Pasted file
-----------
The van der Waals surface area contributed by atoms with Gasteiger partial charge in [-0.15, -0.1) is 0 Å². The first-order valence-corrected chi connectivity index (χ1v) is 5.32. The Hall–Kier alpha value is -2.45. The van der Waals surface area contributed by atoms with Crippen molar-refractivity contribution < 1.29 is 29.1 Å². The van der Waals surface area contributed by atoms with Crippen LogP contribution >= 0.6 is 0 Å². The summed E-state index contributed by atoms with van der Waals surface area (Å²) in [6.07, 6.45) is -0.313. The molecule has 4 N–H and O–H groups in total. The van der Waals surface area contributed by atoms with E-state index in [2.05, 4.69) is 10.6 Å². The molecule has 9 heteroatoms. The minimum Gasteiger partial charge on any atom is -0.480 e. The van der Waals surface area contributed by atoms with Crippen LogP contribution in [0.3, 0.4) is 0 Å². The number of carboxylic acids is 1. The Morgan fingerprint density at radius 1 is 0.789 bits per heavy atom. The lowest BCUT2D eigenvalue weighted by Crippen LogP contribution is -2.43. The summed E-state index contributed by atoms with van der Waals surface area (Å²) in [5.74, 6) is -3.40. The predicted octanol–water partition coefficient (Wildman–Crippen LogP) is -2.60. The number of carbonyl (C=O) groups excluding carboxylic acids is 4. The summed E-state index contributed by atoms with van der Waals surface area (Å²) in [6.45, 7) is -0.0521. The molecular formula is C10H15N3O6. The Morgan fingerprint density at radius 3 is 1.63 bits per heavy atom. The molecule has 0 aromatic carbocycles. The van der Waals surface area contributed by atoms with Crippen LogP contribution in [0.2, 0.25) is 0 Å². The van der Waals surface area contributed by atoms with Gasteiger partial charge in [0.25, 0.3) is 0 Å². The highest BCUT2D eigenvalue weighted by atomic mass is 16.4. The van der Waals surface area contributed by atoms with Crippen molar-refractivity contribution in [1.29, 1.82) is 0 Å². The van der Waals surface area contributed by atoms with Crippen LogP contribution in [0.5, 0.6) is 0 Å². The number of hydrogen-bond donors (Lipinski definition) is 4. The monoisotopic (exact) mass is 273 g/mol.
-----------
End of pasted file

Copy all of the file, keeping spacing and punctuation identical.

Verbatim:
The van der Waals surface area contributed by atoms with Gasteiger partial charge in [-0.15, -0.1) is 0 Å². The first-order valence-corrected chi connectivity index (χ1v) is 5.32. The Hall–Kier alpha value is -2.45. The van der Waals surface area contributed by atoms with Crippen molar-refractivity contribution < 1.29 is 29.1 Å². The van der Waals surface area contributed by atoms with Crippen LogP contribution >= 0.6 is 0 Å². The summed E-state index contributed by atoms with van der Waals surface area (Å²) in [6.07, 6.45) is -0.313. The molecule has 4 N–H and O–H groups in total. The van der Waals surface area contributed by atoms with E-state index in [2.05, 4.69) is 10.6 Å². The molecule has 9 heteroatoms. The minimum Gasteiger partial charge on any atom is -0.480 e. The van der Waals surface area contributed by atoms with Crippen LogP contribution in [0.3, 0.4) is 0 Å². The number of carboxylic acids is 1. The Morgan fingerprint density at radius 1 is 0.789 bits per heavy atom. The lowest BCUT2D eigenvalue weighted by Crippen LogP contribution is -2.43. The summed E-state index contributed by atoms with van der Waals surface area (Å²) in [5.74, 6) is -3.40. The predicted octanol–water partition coefficient (Wildman–Crippen LogP) is -2.60. The number of carbonyl (C=O) groups excluding carboxylic acids is 4. The summed E-state index contributed by atoms with van der Waals surface area (Å²) in [6.45, 7) is -0.0521. The molecular formula is C10H15N3O6. The Morgan fingerprint density at radius 3 is 1.63 bits per heavy atom. The molecule has 0 aromatic carbocycles. The van der Waals surface area contributed by atoms with Crippen LogP contribution in [0.2, 0.25) is 0 Å². The van der Waals surface area contributed by atoms with Gasteiger partial charge in [0.25, 0.3) is 0 Å². The highest BCUT2D eigenvalue weighted by atomic mass is 16.4. The van der Waals surface area contributed by atoms with Crippen molar-refractivity contribution in [1.29, 1.82) is 0 Å². The van der Waals surface area contributed by atoms with Crippen LogP contribution in [0.5, 0.6) is 0 Å². The number of hydrogen-bond donors (Lipinski definition) is 4. The monoisotopic (exact) mass is 273 g/mol.